By Louise Larkin
As a kid there is nothing more exciting than being invited to a friend’s birthday party or a play date. Lots of fun, games, and laughter. It’s what childhood memories are made of.
However, what happens to the hundreds of kids who miss out on these important childhood experiences each year because they may appear ‘different’ and are excluded?
One in six Australian children experience social exclusion. The physical, emotional, and mental effects of this can be lifelong. It can affect children’s sleep, educational achievements, behaviour and cause depression and anxiety. Children become aware of their social rejection from around the age of eight.
Sadly, the pandemic has added another complex layer to social exclusion. The quality of social connectedness was lost due to the social distancing during the pandemic. Social connectedness is one of the predictors of mental health and provides a protective layer to ensure a good mental health.
Without this layer the quality is lost. Social connectedness is a core human need and improves physical health and, mental and emotional well-being.
Friend In Me is a charity that is on a crusade to break the cycle of exclusion and prevent the negative effects in childhood and adulthood.
This organisation wants to reduce the feelings of loneliness and isolation that children can experience by bringing families together to meet, share, laugh and connect with each other.
Their goal is to have reached 5,000 families by 2025. By 2030 Friend In Me wants to make sure that no child is left behind.
To make long-lasting change, the foundations of inclusion and disability awareness need to flow into all parts of the community.
Friend In Me’s vision is to see inclusion become a part of the everyday, for everyone. There are many opportunities for the community to be more inclusive and remove the stigma around a child being ‘different’.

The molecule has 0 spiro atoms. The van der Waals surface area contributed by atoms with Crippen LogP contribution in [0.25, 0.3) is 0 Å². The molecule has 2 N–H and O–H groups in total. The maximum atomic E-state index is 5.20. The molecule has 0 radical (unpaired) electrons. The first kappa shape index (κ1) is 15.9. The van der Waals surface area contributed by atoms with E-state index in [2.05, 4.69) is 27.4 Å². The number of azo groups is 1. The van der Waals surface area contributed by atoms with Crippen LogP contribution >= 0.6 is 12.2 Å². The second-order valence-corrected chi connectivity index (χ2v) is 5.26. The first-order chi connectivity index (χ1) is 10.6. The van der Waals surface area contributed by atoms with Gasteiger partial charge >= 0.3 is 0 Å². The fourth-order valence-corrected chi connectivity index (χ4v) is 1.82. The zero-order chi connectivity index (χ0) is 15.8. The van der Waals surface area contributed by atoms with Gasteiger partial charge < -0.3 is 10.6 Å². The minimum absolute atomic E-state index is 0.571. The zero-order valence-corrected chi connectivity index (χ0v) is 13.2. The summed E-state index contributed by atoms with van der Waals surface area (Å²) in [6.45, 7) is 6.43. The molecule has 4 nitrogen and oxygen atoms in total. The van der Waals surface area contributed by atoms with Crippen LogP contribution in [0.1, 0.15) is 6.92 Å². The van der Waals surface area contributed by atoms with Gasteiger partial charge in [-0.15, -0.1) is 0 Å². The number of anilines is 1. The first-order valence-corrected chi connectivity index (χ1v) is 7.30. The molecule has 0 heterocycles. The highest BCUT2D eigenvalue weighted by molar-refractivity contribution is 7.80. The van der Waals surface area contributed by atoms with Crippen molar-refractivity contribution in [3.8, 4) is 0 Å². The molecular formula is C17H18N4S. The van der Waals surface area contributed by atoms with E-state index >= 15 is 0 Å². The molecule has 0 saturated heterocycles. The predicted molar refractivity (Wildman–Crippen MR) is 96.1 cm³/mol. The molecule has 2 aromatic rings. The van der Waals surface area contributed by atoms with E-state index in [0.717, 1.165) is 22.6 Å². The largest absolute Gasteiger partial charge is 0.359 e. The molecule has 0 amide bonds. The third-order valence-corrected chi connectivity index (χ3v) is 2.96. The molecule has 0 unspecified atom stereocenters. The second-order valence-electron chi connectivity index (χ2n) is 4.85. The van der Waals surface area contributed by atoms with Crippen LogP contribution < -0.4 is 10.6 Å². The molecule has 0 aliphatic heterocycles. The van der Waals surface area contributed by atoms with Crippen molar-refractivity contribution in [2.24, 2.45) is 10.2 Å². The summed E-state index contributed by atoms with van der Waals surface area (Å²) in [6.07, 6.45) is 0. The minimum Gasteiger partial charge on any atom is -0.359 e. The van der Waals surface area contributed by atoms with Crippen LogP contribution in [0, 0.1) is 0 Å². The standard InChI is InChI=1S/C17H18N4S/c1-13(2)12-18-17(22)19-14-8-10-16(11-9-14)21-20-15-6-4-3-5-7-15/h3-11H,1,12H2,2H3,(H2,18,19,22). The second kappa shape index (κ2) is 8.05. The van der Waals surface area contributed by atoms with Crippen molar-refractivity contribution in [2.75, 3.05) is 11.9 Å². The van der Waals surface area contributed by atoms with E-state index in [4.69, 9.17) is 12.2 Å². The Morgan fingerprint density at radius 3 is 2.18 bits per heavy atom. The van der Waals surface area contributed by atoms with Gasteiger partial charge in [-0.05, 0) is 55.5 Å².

There are simple ways that families can make sure every child is included in their community.
Trust a parent when they say their child has a disability –
Just because you can’t see the disability doesn’t mean the child doesn’t have it. When a family discloses a disability to you they are entrusting you with private and confidential information; it isn’t your role to then tell others.
Do your research –
The best starting point is to talk to a pediatrician or your therapist about a particular behavior or diagnosis to get a better understanding what this means. In order to better understand any diagnosis or behvaiour it’s best to research thoroughly. Be very wary of information found on Facebook and no researched based strategies.
Be sensitive –
with the language that you use. Although people may seem ok with the diagnosis there is still grieving that occurs.
Parents need to be regulated to then co-regulate with their children. Young children cannot self-regulate.
Teach children that all brains work differently – All behaviour is a form of communication that needs to be investigated and not dismissed as “naughty behaviour”. Discuss openly and early the child’s feelings and how they make their body feel. For example, “my body is feeling tense, I’m getting angry.” Remember it’s baby steps.
Advocate for all children in all environments –
Have high expectations for all children. You may need to make modifications for each child based on their abilities, but all children are capable.